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A WOMAN SCORNED

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A WOMAN
SCORNED

 

By James Heneghanan

  • Published on October 1, 2013 by Raven Books

The second book in the Casey of the Clarion crime fiction series for adults.

Nominated for:

  • An Arthur Ellis Award (Best Crime Novella category) by the Crime Writers of Canada, 2014



SYNOPSIS


Vancouver City Councilor George Hamilton Nash has left his wife and moved into a posh West End condo. When the wealthy man-about-town turns up dead, a suicide note beside his body, the police are prepared to treat it as an open-and-shut case. But Sebastian Casey, who covers city hall for the West End Clarion, is not so sure. He knows something of Nash's reputation as a ladies' man and very quickly discovers no shortage of suspects. The question is, of course, which one did it?


REVIEWS

FROM STEPHANIE DROR, CM MAGAZINE (November 8, 2013). The story is quick and clever, though it would have been nice to linger and lean on misdirection just a little longer. As with all the “Rapid Reads”, a Raven Books series of well-written short books, the book’s short chapters, swift pace, and simple and clear language make it a great read for absolutely anyone. That's not to say that Heneghan didn't infuse this book with any artful writing. There is foreshadowing and consistent themes throughout, and wordplay in dialogue gives the characters some zing and the reader something fun to google. Classic sayings, such as “ugly mugs” and “leave the police business to the police!”, pay homage to the genre's history, but it is all somehow believable, in good fun and in good taste, making this Rapid Read a delight.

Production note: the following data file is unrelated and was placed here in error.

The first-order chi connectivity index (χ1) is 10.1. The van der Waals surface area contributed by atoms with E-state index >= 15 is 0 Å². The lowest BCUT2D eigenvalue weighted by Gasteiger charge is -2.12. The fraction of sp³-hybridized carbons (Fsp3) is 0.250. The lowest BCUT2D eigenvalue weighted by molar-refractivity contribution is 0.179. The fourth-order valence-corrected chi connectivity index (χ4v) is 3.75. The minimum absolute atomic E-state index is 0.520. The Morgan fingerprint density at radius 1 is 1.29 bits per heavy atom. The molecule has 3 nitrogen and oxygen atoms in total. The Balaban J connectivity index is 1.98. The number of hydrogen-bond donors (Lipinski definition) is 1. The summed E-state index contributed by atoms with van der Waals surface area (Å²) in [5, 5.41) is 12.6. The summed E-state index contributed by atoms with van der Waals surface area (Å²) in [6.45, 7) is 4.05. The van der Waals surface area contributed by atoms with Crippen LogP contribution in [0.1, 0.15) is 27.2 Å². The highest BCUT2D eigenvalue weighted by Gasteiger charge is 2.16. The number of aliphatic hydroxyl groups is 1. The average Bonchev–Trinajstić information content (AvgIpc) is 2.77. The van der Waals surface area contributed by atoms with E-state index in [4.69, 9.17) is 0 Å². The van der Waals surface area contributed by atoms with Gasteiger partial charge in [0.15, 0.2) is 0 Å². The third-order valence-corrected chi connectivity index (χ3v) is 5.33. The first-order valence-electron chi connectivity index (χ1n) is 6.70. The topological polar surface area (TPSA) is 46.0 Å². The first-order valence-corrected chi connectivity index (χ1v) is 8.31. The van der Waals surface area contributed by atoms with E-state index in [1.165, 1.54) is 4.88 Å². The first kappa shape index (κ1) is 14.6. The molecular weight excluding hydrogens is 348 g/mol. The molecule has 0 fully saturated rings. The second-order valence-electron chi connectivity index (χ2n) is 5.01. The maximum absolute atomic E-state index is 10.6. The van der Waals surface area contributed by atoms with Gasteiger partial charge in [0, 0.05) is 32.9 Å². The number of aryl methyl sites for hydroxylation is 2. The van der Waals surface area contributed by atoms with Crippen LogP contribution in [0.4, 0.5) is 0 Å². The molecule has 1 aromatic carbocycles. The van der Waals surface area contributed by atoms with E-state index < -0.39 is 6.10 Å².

FROM COURTNEY JONES, BOOKLIST. Sebastian Casey—but, please, call him Casey—a reporter for the West End Clarion in Vancouver, investigates the death of councilor George Hamilton Nash. It was ruled a suicide, but Casey has his doubts since Nash told him, off the record, that he planned on running for mayor. Toss in a string of affairs, a recent separation, and a few other key elements that simply don’t line up, and before long the case is ruled a homicide. Casey finds the case a worthy diversion with his girlfriend away in Ireland, especially since his fascination with Nash’s murder is tied to the pain of the girlfriend’s infidelity, which, in turn, parallels nicely with Nash’s own indiscretions. Heneghan crafts a striking character study, which unfurls deliberately—something of a feat considering the brevity of the novel, his second entry in Orca’s Rapid Reads series. A suspenseful, intriguing, yet comfortably low-key mystery.